The commercial fur industry wants the public to believe that traps are safe and humane. They are anything but.
- All traps are designed to hold an animal against their will: even if the animal isn’t injured by the closing action of the trap, he or she will be left in the trap for as long as a week. While trapped, these animals are exposed to the elements, other wildlife, and often suffer from starvation, dehydration and injuries related to attempting to release themselves from the trap.
- When trappers eventually return, any animal that has not already succumbed to death is stomped, bludgeoned or choked to death – or killed using other brutal methods that preserve the pelt.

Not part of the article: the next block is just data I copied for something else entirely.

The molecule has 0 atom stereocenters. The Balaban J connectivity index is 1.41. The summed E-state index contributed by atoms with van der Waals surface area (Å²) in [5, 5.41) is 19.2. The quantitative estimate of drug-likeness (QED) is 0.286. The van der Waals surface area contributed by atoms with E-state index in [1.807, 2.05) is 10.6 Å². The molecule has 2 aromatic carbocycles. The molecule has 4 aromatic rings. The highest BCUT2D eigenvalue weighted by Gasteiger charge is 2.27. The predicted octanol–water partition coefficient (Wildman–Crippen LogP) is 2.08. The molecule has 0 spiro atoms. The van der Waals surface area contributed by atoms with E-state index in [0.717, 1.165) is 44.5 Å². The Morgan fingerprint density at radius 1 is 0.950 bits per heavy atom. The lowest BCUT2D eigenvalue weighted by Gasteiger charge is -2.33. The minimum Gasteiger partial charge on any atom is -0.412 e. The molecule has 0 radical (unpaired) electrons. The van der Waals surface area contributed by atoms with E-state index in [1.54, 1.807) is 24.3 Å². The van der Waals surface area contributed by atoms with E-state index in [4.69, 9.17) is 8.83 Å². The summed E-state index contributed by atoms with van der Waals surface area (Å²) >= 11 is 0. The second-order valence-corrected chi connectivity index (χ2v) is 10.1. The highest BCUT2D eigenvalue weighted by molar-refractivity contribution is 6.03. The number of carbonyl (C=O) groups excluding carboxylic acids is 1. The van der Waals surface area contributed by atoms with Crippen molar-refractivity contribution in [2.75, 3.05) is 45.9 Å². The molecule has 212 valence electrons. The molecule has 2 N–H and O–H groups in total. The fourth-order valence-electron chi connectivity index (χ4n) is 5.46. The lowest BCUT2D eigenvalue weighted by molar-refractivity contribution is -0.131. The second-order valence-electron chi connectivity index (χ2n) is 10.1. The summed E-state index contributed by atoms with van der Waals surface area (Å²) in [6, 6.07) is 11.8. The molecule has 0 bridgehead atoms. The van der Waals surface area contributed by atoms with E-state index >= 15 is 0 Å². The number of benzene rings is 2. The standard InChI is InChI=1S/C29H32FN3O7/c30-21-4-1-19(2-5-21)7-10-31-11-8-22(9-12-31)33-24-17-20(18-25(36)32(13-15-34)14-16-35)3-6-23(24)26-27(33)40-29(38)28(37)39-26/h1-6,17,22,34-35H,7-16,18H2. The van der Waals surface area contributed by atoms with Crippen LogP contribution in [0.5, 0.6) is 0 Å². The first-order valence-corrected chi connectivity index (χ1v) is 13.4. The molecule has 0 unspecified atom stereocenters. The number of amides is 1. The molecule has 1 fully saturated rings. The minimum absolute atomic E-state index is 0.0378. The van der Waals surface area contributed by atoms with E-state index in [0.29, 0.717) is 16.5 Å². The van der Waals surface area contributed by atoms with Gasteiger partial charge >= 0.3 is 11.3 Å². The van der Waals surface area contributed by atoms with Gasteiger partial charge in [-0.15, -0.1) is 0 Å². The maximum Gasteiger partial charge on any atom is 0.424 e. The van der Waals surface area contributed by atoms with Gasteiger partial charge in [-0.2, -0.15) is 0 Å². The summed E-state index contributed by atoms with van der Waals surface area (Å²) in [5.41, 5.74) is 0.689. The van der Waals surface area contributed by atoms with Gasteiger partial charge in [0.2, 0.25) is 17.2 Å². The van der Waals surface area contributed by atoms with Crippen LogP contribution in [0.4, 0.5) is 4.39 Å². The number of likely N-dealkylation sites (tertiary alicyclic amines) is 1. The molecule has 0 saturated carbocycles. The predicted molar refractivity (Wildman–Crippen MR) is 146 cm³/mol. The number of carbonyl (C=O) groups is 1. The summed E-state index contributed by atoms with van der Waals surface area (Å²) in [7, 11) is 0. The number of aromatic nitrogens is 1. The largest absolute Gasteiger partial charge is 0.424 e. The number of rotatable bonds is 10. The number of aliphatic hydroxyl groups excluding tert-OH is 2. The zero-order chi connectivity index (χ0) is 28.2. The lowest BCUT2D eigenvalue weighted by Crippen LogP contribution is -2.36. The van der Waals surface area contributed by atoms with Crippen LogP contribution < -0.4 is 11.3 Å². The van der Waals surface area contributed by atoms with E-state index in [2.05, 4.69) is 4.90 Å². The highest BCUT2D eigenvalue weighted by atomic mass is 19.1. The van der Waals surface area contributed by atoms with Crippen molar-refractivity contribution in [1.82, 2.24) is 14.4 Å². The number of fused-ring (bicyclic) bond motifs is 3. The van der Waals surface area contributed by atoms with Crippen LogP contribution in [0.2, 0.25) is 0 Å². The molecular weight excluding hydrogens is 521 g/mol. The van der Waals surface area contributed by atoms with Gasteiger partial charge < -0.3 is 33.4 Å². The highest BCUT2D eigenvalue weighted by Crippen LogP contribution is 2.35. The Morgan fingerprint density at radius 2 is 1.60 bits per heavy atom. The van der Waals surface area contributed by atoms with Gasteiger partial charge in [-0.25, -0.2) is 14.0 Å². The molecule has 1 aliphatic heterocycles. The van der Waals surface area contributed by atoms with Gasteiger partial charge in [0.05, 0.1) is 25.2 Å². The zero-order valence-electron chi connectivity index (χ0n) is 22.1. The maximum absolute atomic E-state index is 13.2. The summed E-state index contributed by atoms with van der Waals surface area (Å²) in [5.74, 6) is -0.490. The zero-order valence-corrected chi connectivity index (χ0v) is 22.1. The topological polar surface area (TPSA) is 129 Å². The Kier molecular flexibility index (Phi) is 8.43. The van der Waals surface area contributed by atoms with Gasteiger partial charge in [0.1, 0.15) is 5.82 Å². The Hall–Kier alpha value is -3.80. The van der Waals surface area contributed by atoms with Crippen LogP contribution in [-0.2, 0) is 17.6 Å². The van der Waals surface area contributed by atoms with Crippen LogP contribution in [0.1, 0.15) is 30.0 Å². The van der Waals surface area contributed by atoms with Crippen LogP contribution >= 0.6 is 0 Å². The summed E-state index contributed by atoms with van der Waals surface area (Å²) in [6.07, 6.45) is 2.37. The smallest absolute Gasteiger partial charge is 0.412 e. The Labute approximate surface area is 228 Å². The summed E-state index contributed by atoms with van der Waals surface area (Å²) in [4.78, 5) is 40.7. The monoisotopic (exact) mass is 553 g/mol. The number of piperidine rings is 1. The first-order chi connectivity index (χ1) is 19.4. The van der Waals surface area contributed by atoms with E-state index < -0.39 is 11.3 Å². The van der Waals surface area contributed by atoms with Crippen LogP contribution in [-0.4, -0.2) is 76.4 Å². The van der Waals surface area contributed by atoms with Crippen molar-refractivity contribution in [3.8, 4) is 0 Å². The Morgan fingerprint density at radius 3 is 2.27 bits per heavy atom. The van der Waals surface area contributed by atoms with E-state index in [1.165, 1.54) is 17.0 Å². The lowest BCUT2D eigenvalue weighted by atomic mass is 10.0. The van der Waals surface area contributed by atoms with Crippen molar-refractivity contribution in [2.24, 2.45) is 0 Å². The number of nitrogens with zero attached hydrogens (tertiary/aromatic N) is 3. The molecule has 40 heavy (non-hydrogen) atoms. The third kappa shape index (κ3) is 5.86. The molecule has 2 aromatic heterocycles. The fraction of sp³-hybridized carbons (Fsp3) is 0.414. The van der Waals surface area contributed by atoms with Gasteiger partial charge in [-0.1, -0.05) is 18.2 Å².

- The notorious leg-hold trap is often thought to be illegal throughout the world. While it has been banned in over 60 countries around the world, and several states in the US, the leg-hold trap is still legal and commonly used in Canada, as well as in parts of the United States and Europe.
- Traps do not discriminate between the animals that trigger them. Endangered species, domestic dogs and cats, and other non-target animals are often caught. A study by the American Veterinary Association indicates that as many as 67 per cent of animals caught in traps are unintended victims.
- More information on the Agreement for International Humane Trapping Standards, the history of trapping and how to safely release pets caught in traps can be found here (available only in English).